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13 Sad Dog Movies When You Need a Good Cry

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Dogs are undoubtedly a human’s best friend and by far the number one most owned pet in the country. We consider them a part of the family, and we pet parents love to see our favorite furry friends depicted on screen. “Dog movies are great because they fully display the loyalty and connection dogs have with their owners, a connection that can run deeper than we can ever have with one another,” says Kayla Rose, an entertainment blogger at In My Theater and podcast host of Sips & Scripts

Good dog movies show a family’s pet somehow helping their owner be a better person, serving as a wingman in finding their humans a mate, and giving us a glimpse of their unique personalities, which can oftentimes make us laugh. Dogs are the ultimate companion, so when they’re having fun on screen, we’re happy. And when a dog has a bad day on screen, we’re ready to reach for the tissues.

We all love a good comedy or drama, but sometimes you’re just in the mood for a tear-jerker. And why is that, you may wonder? Research has shown that watching sad movies can actually make us happier! That’s right, a sad or traumatic film boosts feel-good, painkilling endorphin levels in your brain, which increases physical and emotional pain tolerance. Researchers at Oxford University also claim that watching sad films can increase group bonding. So, watching a good sad dog movie can be therapeutic and bring families closer together!

There are plenty of sad movies about dogs that all of us pet parents can relate to (and even learn from), but our favorites are the ones with redeeming and inspiring qualities. While, yes, these movies can make us feel sad, that  doesn’t mean they can’t have a happy ending.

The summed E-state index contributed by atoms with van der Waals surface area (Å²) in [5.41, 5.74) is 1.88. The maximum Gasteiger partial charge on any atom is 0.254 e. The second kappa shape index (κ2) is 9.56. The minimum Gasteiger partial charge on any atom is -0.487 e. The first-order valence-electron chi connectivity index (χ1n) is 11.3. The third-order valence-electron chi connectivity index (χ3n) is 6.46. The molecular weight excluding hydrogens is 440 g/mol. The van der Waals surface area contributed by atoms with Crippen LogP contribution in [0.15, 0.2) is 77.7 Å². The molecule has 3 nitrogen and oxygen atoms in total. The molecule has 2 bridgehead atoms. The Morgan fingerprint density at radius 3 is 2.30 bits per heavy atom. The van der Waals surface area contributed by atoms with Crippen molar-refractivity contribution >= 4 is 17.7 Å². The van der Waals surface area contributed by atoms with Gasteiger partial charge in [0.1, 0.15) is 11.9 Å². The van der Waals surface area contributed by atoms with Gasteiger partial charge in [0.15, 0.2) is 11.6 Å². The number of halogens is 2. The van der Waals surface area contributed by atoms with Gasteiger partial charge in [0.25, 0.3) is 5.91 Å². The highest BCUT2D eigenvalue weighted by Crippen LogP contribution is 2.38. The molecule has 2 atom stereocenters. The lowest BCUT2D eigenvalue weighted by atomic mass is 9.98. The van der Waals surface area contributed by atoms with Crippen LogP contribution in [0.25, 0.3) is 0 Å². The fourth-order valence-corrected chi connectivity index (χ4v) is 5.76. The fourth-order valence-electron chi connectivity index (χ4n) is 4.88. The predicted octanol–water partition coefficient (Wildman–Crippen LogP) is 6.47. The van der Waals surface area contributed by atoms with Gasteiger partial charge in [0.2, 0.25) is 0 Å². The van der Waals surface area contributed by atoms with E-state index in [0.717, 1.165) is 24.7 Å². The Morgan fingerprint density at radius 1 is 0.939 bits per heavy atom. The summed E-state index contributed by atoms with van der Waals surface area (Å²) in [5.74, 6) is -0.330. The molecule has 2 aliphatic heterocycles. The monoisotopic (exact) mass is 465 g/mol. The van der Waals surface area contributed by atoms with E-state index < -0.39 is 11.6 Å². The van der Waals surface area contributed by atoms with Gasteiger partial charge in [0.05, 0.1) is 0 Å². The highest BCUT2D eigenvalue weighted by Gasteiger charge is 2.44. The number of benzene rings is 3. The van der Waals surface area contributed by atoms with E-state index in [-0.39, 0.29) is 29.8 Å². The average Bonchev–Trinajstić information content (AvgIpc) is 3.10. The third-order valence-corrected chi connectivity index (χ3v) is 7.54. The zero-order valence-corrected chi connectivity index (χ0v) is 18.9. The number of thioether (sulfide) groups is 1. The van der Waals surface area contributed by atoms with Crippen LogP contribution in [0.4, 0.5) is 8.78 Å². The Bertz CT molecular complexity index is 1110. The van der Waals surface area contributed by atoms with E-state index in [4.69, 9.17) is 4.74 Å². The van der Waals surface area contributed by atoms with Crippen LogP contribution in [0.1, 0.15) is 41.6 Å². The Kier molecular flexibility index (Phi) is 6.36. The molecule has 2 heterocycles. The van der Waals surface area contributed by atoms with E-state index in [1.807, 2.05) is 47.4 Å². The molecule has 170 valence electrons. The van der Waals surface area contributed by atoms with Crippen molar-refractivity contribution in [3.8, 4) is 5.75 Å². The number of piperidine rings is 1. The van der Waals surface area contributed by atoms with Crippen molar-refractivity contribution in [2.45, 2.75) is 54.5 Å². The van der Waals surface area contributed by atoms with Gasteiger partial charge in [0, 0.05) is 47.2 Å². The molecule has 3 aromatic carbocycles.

Here are our picks for the best sad dog movies that will give you a good cry but still leave your heart warmed at the end.

13 Best Sad Dog Movies

Old Yeller (1957)


When people think about a sad movie about a dog, this is often the first one that comes to mind. This Disney classic sad dog movie features a Black Mouth Cur named “Old Yeller,” named after his yellow coat (“yeller” being a Southern dialect of “yellow”). Based on a 1956 novel, the film takes place on a Texas ranch in the 1860s where a family adopts a stray dog who ends up protecting the kids and winning the love of the family, especially the teenage son, Travis. 

After an encounter with a wolf, Old Yeller contracts rabies, which leads to a bittersweet ending. 

A Dog’s Purpose (2017)

This is one of the best inspirational dog movies out there. It follows a dog named Bailey, whose soul repeatedly gets reincarnated as he tries to find his purpose in life. While it isn’t one of the saddest dog movies we’ve seen, Bailey inevitably dies multiple times to be reincarnated. And even though you kind of see it coming, it does get you every time. Each of the dog’s lives are stories filled with adventure, loyalty, grief, and drama. 

A Dog’s Purpose has a surprisingly heartwarming ending, as Bailey narrates an uplifting message about what he learned to be the purpose of life. 

The Call of the Wild (2020)

Based on Jack London’s 1903 novel, The Call of the Wild stars Harrison Ford and a large Saint Bernard/Scotch Shepherd mix named Buck. One of the best sad movies with dogs, this classic story takes place during the 1890s Klondike Gold Rush, where Buck is stolen from his home in California and sent to the Yukon to be sold as a sled dog. The film follows Buck’s adventures, including the challenges of surviving extreme weather conditions and abusive owners, dealing with the pack of sled dogs, and the struggle between loyalty to his owner and following his call to the wild.